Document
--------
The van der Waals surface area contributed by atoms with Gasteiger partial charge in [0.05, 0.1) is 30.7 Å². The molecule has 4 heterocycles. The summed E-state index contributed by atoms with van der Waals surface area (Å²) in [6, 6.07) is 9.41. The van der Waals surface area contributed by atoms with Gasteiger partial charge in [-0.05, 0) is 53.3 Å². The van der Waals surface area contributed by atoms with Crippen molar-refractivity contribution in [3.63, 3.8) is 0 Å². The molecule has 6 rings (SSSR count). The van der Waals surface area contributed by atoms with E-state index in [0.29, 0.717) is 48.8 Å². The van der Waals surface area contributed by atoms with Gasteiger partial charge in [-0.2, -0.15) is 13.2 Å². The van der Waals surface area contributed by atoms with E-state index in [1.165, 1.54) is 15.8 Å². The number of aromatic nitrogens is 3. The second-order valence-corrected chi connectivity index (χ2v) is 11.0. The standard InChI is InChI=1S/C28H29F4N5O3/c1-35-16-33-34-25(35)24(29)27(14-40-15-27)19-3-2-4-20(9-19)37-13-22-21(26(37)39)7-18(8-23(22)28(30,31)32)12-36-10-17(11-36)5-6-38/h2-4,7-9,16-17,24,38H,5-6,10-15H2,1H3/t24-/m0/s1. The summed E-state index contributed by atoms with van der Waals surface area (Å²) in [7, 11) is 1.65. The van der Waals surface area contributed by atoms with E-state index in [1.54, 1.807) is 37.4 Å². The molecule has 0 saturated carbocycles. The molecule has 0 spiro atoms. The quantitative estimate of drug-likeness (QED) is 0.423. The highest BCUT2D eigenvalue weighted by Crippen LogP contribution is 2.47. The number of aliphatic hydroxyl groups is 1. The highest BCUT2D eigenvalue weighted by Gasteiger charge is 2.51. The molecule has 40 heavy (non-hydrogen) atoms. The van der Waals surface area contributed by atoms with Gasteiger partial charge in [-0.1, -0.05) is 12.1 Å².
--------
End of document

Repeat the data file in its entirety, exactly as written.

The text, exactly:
The van der Waals surface area contributed by atoms with Gasteiger partial charge in [0.05, 0.1) is 30.7 Å². The molecule has 4 heterocycles. The summed E-state index contributed by atoms with van der Waals surface area (Å²) in [6, 6.07) is 9.41. The van der Waals surface area contributed by atoms with Gasteiger partial charge in [-0.05, 0) is 53.3 Å². The van der Waals surface area contributed by atoms with Crippen molar-refractivity contribution in [3.63, 3.8) is 0 Å². The molecule has 6 rings (SSSR count). The van der Waals surface area contributed by atoms with E-state index in [0.29, 0.717) is 48.8 Å². The van der Waals surface area contributed by atoms with Gasteiger partial charge in [-0.2, -0.15) is 13.2 Å². The van der Waals surface area contributed by atoms with E-state index in [1.165, 1.54) is 15.8 Å². The number of aromatic nitrogens is 3. The second-order valence-corrected chi connectivity index (χ2v) is 11.0. The standard InChI is InChI=1S/C28H29F4N5O3/c1-35-16-33-34-25(35)24(29)27(14-40-15-27)19-3-2-4-20(9-19)37-13-22-21(26(37)39)7-18(8-23(22)28(30,31)32)12-36-10-17(11-36)5-6-38/h2-4,7-9,16-17,24,38H,5-6,10-15H2,1H3/t24-/m0/s1. The summed E-state index contributed by atoms with van der Waals surface area (Å²) in [7, 11) is 1.65. The van der Waals surface area contributed by atoms with E-state index in [1.54, 1.807) is 37.4 Å². The molecule has 0 saturated carbocycles. The molecule has 0 spiro atoms. The quantitative estimate of drug-likeness (QED) is 0.423. The highest BCUT2D eigenvalue weighted by Crippen LogP contribution is 2.47. The number of aliphatic hydroxyl groups is 1. The highest BCUT2D eigenvalue weighted by Gasteiger charge is 2.51. The molecule has 40 heavy (non-hydrogen) atoms. The van der Waals surface area contributed by atoms with Gasteiger partial charge in [-0.1, -0.05) is 12.1 Å².